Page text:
BUZZED DRIVING IS DRUNK DRIVING #BUZZEDDRIVING

On behalf of the Ad Council and the U.S Department of Transportation. They need your help to prevent drunk driving fatalities during the holidays
 
The holidays are a time to celebrate with friends and family. But it’s also a time to make sure you are keeping the ones you love safe. Whether you’re at a holiday gathering or a New Year’s Eve bash, many of our social plans involve driving.

According to the National Safety Highway Traffic Safety Administration (NHTSA) the period between Christmas and New Year’s typically has one of the highest rates of impaired driving fatalities.

Fatalities related to drunk driving are 100 percent preventable and the spike in buzzed driving around the holidays is especially alarming.

Some stats:

  • In 2014, 9,967 people were killed in alcohol-impaired driving crashes. These alcohol-impaired fatalities accounted for more 31% of the total motor vehicle traffic facilities in the United States.
  • Alcohol-impaired drivers were involved in 37% of traffic fatalities during the Christmas holiday period and 44% of traffic fatalities over New Year’s – making the winter holiday seasons one of the deadliest times to be on the road.
  • Buzzed driving can cost around $10,000 in fines, legal fees and increased insurance rates.
 Ring in the New Year safely and plan ahead and designating a sober driver before you
go out this year. Here’s how you can help spread the word:
These new PSAs, which were created pro-bono, ask viewers to think about a different set of consequences than previous drunk driving ads: the actual financial cost of being pulled over for driving buzzed. These costs–between fines, rising insurance costs, lawyer fees and more–could total over $10,000.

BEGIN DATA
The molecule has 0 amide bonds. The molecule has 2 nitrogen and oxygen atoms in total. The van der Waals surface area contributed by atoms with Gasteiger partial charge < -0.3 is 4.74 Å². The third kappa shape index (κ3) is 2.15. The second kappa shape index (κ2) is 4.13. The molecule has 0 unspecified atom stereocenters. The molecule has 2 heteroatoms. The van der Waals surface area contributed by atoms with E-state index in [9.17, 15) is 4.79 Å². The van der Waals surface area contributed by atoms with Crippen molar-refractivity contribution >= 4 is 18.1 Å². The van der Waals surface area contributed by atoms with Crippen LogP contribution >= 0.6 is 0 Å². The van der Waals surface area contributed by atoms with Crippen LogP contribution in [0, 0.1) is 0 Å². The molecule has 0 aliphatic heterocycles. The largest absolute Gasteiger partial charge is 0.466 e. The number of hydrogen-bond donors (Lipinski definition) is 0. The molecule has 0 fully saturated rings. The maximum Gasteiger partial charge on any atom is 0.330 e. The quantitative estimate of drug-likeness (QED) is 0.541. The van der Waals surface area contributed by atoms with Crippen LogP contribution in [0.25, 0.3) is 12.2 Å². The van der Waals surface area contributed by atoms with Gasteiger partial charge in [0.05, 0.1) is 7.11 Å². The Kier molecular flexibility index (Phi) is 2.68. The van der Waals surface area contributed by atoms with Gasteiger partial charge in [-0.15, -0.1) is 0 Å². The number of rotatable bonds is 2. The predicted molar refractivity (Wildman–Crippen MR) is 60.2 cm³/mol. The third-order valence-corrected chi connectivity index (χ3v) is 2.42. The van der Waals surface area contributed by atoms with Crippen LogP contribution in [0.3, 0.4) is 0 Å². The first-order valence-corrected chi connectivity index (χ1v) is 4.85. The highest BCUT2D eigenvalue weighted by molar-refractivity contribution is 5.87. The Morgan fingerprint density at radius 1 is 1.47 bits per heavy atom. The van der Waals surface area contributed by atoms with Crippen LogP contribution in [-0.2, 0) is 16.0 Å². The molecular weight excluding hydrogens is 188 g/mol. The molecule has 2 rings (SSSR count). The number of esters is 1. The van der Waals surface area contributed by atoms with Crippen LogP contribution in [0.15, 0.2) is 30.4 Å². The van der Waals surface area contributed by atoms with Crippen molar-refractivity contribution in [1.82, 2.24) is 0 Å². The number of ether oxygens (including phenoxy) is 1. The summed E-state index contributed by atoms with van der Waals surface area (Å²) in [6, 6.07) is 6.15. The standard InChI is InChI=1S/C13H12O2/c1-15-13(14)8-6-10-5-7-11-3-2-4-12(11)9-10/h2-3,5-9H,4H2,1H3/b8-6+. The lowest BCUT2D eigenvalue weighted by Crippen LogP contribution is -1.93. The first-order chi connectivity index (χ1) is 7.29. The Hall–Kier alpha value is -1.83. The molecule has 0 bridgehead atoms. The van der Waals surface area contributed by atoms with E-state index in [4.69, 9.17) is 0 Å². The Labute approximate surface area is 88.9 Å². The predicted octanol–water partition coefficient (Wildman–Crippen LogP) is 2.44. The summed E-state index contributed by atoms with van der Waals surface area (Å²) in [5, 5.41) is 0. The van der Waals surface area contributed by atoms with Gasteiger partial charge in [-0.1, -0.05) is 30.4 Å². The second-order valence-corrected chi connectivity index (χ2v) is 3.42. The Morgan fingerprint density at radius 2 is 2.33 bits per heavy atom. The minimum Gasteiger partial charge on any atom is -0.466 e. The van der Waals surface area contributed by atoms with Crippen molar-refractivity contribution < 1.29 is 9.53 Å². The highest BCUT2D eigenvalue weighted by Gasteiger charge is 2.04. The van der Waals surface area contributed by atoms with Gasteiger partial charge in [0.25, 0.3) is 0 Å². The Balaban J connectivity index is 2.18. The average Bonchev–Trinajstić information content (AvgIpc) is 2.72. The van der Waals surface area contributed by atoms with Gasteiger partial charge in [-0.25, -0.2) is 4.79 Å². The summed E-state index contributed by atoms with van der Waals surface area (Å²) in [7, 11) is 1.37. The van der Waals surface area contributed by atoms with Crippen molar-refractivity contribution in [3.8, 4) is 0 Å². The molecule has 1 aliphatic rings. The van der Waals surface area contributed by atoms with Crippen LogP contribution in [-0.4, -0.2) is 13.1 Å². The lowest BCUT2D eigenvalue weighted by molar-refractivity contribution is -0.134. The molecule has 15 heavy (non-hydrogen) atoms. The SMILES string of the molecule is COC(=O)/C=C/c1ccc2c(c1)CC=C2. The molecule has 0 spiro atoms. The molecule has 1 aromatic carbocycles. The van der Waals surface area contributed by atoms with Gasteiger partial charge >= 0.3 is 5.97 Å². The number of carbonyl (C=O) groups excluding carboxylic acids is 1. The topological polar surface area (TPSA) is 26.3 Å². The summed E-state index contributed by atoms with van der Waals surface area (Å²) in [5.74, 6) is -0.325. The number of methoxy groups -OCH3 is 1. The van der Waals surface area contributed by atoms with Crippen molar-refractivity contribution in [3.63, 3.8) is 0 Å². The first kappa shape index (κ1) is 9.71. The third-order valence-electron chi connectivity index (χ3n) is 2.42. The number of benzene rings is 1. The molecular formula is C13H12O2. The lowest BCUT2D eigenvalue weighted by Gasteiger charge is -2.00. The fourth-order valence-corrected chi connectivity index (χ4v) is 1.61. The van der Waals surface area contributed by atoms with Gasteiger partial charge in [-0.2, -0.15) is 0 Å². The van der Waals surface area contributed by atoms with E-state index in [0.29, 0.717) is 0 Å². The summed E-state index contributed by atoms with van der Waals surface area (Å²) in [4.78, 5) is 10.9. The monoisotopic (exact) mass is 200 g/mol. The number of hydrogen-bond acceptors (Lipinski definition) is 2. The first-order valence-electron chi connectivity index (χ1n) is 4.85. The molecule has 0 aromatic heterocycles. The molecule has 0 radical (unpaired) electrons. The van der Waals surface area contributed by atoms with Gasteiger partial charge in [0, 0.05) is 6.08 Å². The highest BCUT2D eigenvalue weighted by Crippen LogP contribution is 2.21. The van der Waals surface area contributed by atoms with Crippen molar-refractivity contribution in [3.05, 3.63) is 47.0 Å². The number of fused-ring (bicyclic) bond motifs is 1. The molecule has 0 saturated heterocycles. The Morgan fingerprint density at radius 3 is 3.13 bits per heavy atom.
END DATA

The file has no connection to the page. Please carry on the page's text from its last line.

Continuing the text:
• Make sure to visit http://buzzeddriving.adcouncil.org/ to sign the pledge to not drive buzzed and learn more about buzzed driving and the dangers that can come with it.  


Million Dollar Spaghetti Casserole from Betty Crocker!


1
lb uncooked spaghetti
4
eggs
1/4
cup fresh parsley, chopped
1/2
cup grated Parmesan cheese
1/2
cup butter, cut into chunks
1
container (8 oz) cottage cheese
1
package (8 oz) cream cheese, softened
1
lb ground beef
1
jar (25.5 oz) Muir Glen™ organic tomato basil pasta sauce
1/4
cup heavy whipping cream
8
oz mozzarella cheese, shredded or sliced

Directions

  • 1 Heat oven to 350°F. Lightly grease 13x9-inch (3-quart) baking dish.
  • 2 Cook spaghetti to al dente as directed on package.
  • 3 Meanwhile, in medium bowl, beat eggs, parsley and Parmesan cheese with whisk. Drain spaghetti, and add it right back to the hot pot. Add the butter and the egg mixture to the spaghetti, and quickly toss until evenly coated and the eggs have formed a sauce. Add mixture to baking dish.
  • 4 Add cottage cheese and cream cheese to the pot you tossed the spaghetti in, and mix until combined. Pour the cheese mixture directly over the spaghetti mixture, spreading it out in an even layer.
  • 5 Heat 10-inch skillet (or use the pot you cooked the spaghetti in) over medium heat, and brown the beef, 5 to 8 minutes; drain. Remove from heat, and stir in the pasta sauce and cream. Spread mixture over cheese layer. Then add the mozzarella cheese in an even layer over top.
  • 6 Place baking dish on large cookie sheet. Bake 30 to 45 minutes or until the cheese is melted and lightly browned on top. Cool 5 minutes before serving. Serve with fresh mozzarella and basil, if desired.

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